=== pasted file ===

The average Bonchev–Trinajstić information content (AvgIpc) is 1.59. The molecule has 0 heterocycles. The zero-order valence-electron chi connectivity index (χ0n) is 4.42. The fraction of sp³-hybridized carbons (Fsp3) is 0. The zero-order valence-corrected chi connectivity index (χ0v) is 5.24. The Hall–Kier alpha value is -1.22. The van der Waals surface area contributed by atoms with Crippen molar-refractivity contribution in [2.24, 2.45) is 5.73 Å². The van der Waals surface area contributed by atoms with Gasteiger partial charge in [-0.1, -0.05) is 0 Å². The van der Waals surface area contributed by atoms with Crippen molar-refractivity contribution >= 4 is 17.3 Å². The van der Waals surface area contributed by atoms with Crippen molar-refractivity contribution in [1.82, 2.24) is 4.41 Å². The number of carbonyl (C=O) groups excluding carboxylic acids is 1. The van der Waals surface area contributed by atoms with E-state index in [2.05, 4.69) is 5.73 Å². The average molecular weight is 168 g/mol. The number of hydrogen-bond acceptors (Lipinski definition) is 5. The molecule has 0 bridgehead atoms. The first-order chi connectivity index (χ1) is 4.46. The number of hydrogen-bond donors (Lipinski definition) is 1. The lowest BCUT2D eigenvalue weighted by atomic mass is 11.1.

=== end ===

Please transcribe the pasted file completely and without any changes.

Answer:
The average Bonchev–Trinajstić information content (AvgIpc) is 1.59. The molecule has 0 heterocycles. The zero-order valence-electron chi connectivity index (χ0n) is 4.42. The fraction of sp³-hybridized carbons (Fsp3) is 0. The zero-order valence-corrected chi connectivity index (χ0v) is 5.24. The Hall–Kier alpha value is -1.22. The van der Waals surface area contributed by atoms with Crippen molar-refractivity contribution in [2.24, 2.45) is 5.73 Å². The van der Waals surface area contributed by atoms with Gasteiger partial charge in [-0.1, -0.05) is 0 Å². The van der Waals surface area contributed by atoms with Crippen molar-refractivity contribution >= 4 is 17.3 Å². The van der Waals surface area contributed by atoms with Crippen molar-refractivity contribution in [1.82, 2.24) is 4.41 Å². The number of carbonyl (C=O) groups excluding carboxylic acids is 1. The van der Waals surface area contributed by atoms with E-state index in [2.05, 4.69) is 5.73 Å². The average molecular weight is 168 g/mol. The number of hydrogen-bond acceptors (Lipinski definition) is 5. The molecule has 0 bridgehead atoms. The first-order chi connectivity index (χ1) is 4.46. The number of hydrogen-bond donors (Lipinski definition) is 1. The lowest BCUT2D eigenvalue weighted by atomic mass is 11.1.